Re-inventing the Planned City Monday, March 12, 2012
TAU and MIT launch pilot project to re-think 50's era "New Towns"
A bird's-eye view of Kiryat Gat
In response to population growth, many "new towns" or planned cities were built around the world in the 1950s. But according to Dr. Tali Hatuka, head of Tel Aviv University's Laboratory for Contemporary Urban Design (LCUD) at the Department of Geography and the Human Environment, these cities are a poor fit for modern lifestyles — and it's time to innovate.
TAU has launched a pilot project, in collaboration with a team from the Massachusetts Institute of Technology led by Prof. Eran Ben-Joseph, to revitalize this aging model. Last month, a team of five TAU and 11 MIT graduate students visited Kiryat Gat, a mid-sized town in the south of Israel. Home to branches of industrial giants Hewlett-Packard Company and Intel, Kiryat Gat was chosen as a "laboratory" for re-designing outmoded planned civic spaces.
Based on smart technologies, improved transportation, use of the city's natural surroundings, and a reconsideration of the current use of city space, the team's action plan is designed to help Kiryat Gat emerge as a new, technologically-advanced planned city — a prototype that could be applied to similar urban communities.
Planning a future for the mid-sized city
The project, jointly funded by TAU's Vice President for Research and MIT's MISTI Global Seed Funds, will create a new planning model that could reshape the future of Kiryat Gat and similar cities across the world which are often overlooked in academia and practical planning. "Our goal is to put a spotlight on these kinds of towns and suggest innovative ways of dealing with their problems," says TAU student Roni Bar.
MIT's Alice Shay, who visited Israel for the first time for the project, believes that Kiryat Gat, a city that massive urbanization has left behind, is an ideal place for the team to make a change. "The city is at a catalyst point — an exciting moment where good governance and energy will give it the capacity to implement some of these new projects."
To tackle the design and planning challenges of the city, the team of students focused on four themes: the "mobile city," which looked at transport and accessibility; the "mediated city," dealing with technological infrastructure; the "compact city," which reconsidered the use of urban space and population growth; and the "natural city," which integrated environmental features into the urban landscape.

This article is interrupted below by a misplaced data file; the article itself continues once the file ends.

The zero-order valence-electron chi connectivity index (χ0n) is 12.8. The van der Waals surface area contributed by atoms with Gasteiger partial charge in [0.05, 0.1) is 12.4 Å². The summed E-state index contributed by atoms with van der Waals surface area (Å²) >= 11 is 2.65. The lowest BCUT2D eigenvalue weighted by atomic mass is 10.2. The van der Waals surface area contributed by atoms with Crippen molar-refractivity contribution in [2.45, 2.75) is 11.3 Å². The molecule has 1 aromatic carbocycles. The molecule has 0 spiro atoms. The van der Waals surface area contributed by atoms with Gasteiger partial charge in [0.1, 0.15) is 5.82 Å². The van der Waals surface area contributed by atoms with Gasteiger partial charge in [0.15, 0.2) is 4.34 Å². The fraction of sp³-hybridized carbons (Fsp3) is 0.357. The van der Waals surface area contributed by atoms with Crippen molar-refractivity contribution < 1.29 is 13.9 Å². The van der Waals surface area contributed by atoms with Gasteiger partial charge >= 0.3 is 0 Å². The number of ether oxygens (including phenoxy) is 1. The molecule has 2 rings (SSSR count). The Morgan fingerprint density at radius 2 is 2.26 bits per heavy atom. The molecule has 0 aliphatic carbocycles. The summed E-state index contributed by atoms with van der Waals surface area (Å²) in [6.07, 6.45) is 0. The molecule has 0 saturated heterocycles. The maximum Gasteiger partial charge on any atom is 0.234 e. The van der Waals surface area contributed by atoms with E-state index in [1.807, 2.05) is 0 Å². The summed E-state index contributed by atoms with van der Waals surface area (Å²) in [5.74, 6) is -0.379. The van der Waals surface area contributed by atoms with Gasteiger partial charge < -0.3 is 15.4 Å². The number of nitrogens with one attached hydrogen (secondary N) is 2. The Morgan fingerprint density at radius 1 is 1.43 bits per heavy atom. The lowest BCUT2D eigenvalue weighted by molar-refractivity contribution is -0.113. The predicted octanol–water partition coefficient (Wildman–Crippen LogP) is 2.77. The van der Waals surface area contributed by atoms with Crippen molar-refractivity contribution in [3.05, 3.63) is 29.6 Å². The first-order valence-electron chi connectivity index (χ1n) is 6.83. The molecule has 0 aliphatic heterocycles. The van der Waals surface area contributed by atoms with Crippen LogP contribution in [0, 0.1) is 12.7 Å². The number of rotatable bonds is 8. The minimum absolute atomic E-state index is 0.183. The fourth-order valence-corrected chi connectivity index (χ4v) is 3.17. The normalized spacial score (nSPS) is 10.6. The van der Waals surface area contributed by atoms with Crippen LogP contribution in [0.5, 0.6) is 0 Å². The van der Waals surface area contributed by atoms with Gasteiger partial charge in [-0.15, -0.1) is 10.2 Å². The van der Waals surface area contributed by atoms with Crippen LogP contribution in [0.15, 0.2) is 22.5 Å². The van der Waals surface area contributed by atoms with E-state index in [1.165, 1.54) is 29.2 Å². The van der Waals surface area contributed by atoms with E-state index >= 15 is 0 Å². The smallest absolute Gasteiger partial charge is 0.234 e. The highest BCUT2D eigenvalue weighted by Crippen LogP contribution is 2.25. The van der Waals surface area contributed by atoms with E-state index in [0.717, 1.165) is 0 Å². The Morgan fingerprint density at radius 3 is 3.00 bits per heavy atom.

Finding common ground
Ultimately, the team’s goal is to create a more flexible city model that encourages residents and workers to be a more active part of the urban fabric of the city, said Dr. Hatuka. The current arrangement of dedicated industrial, residential, and core zones is out of step with a 21st century lifestyle, in which people work, live, and spend their leisure time in the same environment.
"Much of the past discourse about the design of sustainable communities and 'eco-cities' has been premised on using previously undeveloped land," says Prof. Ben-Joseph. "In contrast, this project focuses on the 'retrofitting' of an existing environment — a more likely approach, given the extent of the world's already-built infrastructure."
The students from TAU and MIT have become a truly cohesive team, and their diversity of background helps challenge cultural preconceptions, Bar says. "They ask many questions that help us to rethink things we took for granted." Shay agrees. "Tali and Eran have created an incredible collaboration, encouraging us all to exchange ideas. Our contexts are different but there is a common urban design language."
The team estimates that they will be able to present the updated model of the city early next year. The next step is further exploring the project's key themes at a March meeting at MIT. And while the project has provided an exceptional educational experience for all involved, ideas are already leaping off the page and into the city's urban fabric. "In the next two months, the Mayor of Kiryat Gat would like to push this model forward and implement the initial steps that we have offered," says an enthusiastic Dr. Hatuka.